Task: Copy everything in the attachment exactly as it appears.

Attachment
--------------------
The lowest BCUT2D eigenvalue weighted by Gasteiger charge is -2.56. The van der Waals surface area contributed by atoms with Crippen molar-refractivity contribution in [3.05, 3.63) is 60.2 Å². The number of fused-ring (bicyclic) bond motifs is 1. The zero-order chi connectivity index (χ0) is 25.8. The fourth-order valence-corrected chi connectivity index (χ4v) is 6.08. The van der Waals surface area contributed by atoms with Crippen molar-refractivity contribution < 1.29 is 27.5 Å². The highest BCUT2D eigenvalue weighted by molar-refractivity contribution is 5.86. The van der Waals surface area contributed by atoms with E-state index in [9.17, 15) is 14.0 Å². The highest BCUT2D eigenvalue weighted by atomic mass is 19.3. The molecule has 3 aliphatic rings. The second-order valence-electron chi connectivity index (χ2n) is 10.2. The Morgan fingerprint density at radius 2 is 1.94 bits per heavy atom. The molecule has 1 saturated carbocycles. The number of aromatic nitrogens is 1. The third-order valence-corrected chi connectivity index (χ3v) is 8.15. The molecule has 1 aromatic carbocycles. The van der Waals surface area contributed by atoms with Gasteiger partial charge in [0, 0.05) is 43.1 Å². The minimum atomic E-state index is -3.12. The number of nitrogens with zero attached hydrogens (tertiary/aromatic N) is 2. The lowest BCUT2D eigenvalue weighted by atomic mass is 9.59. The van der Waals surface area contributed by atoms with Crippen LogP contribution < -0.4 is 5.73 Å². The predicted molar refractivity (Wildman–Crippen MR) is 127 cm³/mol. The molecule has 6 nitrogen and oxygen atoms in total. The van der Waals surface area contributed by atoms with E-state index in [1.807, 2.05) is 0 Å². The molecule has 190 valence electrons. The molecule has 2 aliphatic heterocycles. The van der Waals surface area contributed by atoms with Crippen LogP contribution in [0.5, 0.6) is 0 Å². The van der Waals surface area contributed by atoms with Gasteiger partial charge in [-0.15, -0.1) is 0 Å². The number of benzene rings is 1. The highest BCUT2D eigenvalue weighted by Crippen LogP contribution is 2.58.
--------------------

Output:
The lowest BCUT2D eigenvalue weighted by Gasteiger charge is -2.56. The van der Waals surface area contributed by atoms with Crippen molar-refractivity contribution in [3.05, 3.63) is 60.2 Å². The number of fused-ring (bicyclic) bond motifs is 1. The zero-order chi connectivity index (χ0) is 25.8. The fourth-order valence-corrected chi connectivity index (χ4v) is 6.08. The van der Waals surface area contributed by atoms with Crippen molar-refractivity contribution < 1.29 is 27.5 Å². The highest BCUT2D eigenvalue weighted by molar-refractivity contribution is 5.86. The van der Waals surface area contributed by atoms with E-state index in [9.17, 15) is 14.0 Å². The highest BCUT2D eigenvalue weighted by atomic mass is 19.3. The molecule has 3 aliphatic rings. The second-order valence-electron chi connectivity index (χ2n) is 10.2. The Morgan fingerprint density at radius 2 is 1.94 bits per heavy atom. The molecule has 1 saturated carbocycles. The number of aromatic nitrogens is 1. The third-order valence-corrected chi connectivity index (χ3v) is 8.15. The molecule has 1 aromatic carbocycles. The van der Waals surface area contributed by atoms with Gasteiger partial charge in [0, 0.05) is 43.1 Å². The minimum atomic E-state index is -3.12. The number of nitrogens with zero attached hydrogens (tertiary/aromatic N) is 2. The lowest BCUT2D eigenvalue weighted by atomic mass is 9.59. The van der Waals surface area contributed by atoms with Crippen LogP contribution < -0.4 is 5.73 Å². The predicted molar refractivity (Wildman–Crippen MR) is 127 cm³/mol. The molecule has 6 nitrogen and oxygen atoms in total. The van der Waals surface area contributed by atoms with E-state index in [1.807, 2.05) is 0 Å². The molecule has 190 valence electrons. The molecule has 2 aliphatic heterocycles. The van der Waals surface area contributed by atoms with Crippen LogP contribution in [0.5, 0.6) is 0 Å². The van der Waals surface area contributed by atoms with Gasteiger partial charge in [-0.15, -0.1) is 0 Å². The number of benzene rings is 1. The highest BCUT2D eigenvalue weighted by Crippen LogP contribution is 2.58.